The blurb: A collection of delicious, quick-to-fix recipes developed at sea and designed for small-space cooking, accompanied by full-color photos of the recipes and Alaskan scenery and fishing. ​LaDonna Gundersen has spent every summer for the past two decades working side by side with her husband Ole on the LaDonna Rose, their 32-foot commercial salmon fishing boat based in Ketchikan in Southeast Alaska. The tiny oven of the title refers to the 18x21-inch diesel oil stove on the boat and its tiny "easy-bake oven," which is only big enough for an 11x7-inch pan. Her galley (kitchen) is only 4 feet long by 5 feet wide and her counter space measures a mere 3 square feet. This serious lack of space would cause many cooks to abandon the kitchen and eat out or turn to take-out menus. But that's not possible for LaDonna and Ole, who spend weeks at a time at sea, miles and miles from the nearest store, let alone a restaurant. LaDonna also refuses to serve "heat and eat" pre-prepared meals, the option of choice for many fishermen. Over the years, she's developed a repertoire of quick-to-fix recipes using easy-to-find ingredients that don't sacrifice flavor. These form the basis of her cookbooks. Look also for the fun facts and history about Alaska scattered throughout the book.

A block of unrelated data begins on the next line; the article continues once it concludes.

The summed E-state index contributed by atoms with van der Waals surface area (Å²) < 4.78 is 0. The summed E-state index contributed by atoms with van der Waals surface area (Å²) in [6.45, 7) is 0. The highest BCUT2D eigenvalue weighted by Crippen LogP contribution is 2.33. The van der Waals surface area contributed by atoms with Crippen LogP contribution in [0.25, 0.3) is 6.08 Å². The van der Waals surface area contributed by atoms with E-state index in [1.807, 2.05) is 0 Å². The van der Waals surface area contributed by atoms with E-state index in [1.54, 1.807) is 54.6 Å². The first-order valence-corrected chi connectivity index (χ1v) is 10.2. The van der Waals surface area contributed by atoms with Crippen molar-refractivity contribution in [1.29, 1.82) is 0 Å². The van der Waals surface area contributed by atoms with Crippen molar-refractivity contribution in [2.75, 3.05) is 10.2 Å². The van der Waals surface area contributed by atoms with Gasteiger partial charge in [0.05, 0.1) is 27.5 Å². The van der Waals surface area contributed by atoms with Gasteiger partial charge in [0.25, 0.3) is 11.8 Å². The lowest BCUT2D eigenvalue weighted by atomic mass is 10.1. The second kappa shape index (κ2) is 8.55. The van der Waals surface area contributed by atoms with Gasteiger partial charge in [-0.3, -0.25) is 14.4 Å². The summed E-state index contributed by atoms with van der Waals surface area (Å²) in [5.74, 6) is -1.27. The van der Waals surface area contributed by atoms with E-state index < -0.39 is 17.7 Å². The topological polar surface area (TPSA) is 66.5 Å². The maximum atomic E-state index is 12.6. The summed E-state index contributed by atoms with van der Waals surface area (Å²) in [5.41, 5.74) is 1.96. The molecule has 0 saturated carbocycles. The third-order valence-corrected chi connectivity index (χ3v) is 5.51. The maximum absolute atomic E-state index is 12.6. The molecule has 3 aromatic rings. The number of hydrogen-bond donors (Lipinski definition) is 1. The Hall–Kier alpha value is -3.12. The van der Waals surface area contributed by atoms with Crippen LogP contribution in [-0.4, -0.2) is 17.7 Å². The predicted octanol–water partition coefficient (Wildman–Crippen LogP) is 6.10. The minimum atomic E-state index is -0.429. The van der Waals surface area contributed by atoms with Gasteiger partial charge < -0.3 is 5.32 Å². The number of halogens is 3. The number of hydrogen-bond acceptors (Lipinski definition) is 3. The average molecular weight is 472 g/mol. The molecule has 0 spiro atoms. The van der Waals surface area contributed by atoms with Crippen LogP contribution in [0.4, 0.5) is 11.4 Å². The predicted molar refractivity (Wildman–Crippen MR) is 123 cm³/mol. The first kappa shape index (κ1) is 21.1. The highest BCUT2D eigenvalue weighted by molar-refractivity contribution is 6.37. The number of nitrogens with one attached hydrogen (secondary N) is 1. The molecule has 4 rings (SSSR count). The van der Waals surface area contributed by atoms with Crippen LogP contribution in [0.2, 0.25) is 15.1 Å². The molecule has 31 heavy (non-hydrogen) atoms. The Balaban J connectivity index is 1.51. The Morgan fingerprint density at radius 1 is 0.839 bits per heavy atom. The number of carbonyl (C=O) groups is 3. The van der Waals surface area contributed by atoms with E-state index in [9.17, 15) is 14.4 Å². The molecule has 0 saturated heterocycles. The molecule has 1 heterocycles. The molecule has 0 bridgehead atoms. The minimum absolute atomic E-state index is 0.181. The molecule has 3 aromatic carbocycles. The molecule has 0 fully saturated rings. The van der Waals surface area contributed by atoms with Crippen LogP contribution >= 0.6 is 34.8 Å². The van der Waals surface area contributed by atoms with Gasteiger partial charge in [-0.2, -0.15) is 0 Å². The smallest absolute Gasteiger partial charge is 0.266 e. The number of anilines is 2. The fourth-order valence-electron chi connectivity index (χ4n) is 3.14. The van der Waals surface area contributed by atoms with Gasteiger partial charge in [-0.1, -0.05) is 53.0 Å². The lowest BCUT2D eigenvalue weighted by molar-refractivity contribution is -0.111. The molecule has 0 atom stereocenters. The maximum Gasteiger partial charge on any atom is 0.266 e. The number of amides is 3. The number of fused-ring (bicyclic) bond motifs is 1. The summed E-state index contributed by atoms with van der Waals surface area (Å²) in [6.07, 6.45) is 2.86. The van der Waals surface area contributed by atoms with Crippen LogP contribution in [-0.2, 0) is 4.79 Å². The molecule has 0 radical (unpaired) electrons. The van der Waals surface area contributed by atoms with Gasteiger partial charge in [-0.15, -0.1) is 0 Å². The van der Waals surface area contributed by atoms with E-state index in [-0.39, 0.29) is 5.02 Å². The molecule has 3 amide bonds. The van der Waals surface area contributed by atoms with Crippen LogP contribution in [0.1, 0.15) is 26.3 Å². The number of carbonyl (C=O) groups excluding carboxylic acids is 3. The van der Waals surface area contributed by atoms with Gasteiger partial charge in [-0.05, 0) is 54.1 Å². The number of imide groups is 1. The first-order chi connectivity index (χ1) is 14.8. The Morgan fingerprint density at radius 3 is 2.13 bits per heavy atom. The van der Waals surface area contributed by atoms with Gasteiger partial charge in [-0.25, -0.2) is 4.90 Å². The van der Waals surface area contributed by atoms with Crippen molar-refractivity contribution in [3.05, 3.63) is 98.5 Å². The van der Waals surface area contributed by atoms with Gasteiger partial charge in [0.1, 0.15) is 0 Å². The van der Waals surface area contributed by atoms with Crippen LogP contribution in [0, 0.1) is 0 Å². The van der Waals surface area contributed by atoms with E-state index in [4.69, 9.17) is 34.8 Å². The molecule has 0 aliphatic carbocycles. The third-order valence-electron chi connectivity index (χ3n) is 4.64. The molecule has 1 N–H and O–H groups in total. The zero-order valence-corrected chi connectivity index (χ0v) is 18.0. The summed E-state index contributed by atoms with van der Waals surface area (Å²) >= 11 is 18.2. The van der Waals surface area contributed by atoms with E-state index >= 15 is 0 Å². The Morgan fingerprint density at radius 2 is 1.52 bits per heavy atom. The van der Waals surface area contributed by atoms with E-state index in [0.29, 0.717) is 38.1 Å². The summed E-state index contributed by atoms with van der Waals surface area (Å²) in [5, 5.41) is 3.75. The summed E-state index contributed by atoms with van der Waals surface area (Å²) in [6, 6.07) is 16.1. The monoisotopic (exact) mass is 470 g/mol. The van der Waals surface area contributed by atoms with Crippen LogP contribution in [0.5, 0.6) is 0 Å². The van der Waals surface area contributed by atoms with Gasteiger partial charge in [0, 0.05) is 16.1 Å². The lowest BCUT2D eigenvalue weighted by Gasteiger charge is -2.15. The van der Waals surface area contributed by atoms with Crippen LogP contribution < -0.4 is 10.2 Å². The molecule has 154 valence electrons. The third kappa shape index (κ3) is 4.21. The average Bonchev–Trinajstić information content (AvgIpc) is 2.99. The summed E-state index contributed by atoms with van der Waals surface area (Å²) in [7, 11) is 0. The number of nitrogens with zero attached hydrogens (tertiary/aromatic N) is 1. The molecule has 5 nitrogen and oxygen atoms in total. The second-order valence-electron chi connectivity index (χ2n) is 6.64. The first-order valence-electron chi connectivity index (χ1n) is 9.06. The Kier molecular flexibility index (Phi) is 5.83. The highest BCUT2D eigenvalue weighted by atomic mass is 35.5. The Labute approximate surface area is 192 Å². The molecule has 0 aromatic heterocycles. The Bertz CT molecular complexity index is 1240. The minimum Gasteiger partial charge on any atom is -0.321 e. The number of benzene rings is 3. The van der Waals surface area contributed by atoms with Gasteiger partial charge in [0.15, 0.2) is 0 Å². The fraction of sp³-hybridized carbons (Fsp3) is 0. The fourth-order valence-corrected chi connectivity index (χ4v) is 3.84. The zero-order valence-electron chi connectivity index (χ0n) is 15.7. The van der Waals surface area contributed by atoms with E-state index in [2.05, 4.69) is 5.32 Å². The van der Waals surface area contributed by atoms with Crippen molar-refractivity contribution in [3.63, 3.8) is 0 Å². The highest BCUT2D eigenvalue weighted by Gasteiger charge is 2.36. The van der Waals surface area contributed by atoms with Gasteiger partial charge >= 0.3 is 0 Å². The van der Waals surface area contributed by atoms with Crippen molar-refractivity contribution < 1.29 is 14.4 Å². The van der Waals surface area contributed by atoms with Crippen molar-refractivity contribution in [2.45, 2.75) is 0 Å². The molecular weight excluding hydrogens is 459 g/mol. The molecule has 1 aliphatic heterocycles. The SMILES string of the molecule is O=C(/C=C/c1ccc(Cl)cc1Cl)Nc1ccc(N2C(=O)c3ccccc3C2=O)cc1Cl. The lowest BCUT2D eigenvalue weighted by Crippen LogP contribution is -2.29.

Excerpt: Spicy tomato salsa 

This salsa is bursting with tons of fresh flavors and couldn't be any easier or quicker to make. Just put everything into a food processor and pulse to your desired consistency. Then sit down with an entire bag of tortilla chips and a bowl of this salsa and watch both disappear. It's amazing how quickly that can happen, right?

Combine all of the ingredients in a serving bowl, cover and refrigerate until chilled.

Recipe hint: Capsaicin -- the chemical that gives chili peppers their burn -- is dangerous to the skin and eyes, so handle them with gloves or oiled hands. Don't cut on wooden surfaces or under running water and process at arms length. Counteract the burning with a bit of sugar or a sip of a dairy product. 

2 cups tomatoes, diced

1/2 cup onion, diced 

2 teaspoons garlic, minced 

1-2 jalapeno peppers, seeded, minced

3 tablespoons cilantro, minced 

1 (8-ounce) can tomato sauce 

1 tablespoon granulated sugar 

1 tablespoon lemon juice 

1 tablespoon white vinegar 

2 tablespoons extra-virgin olive oil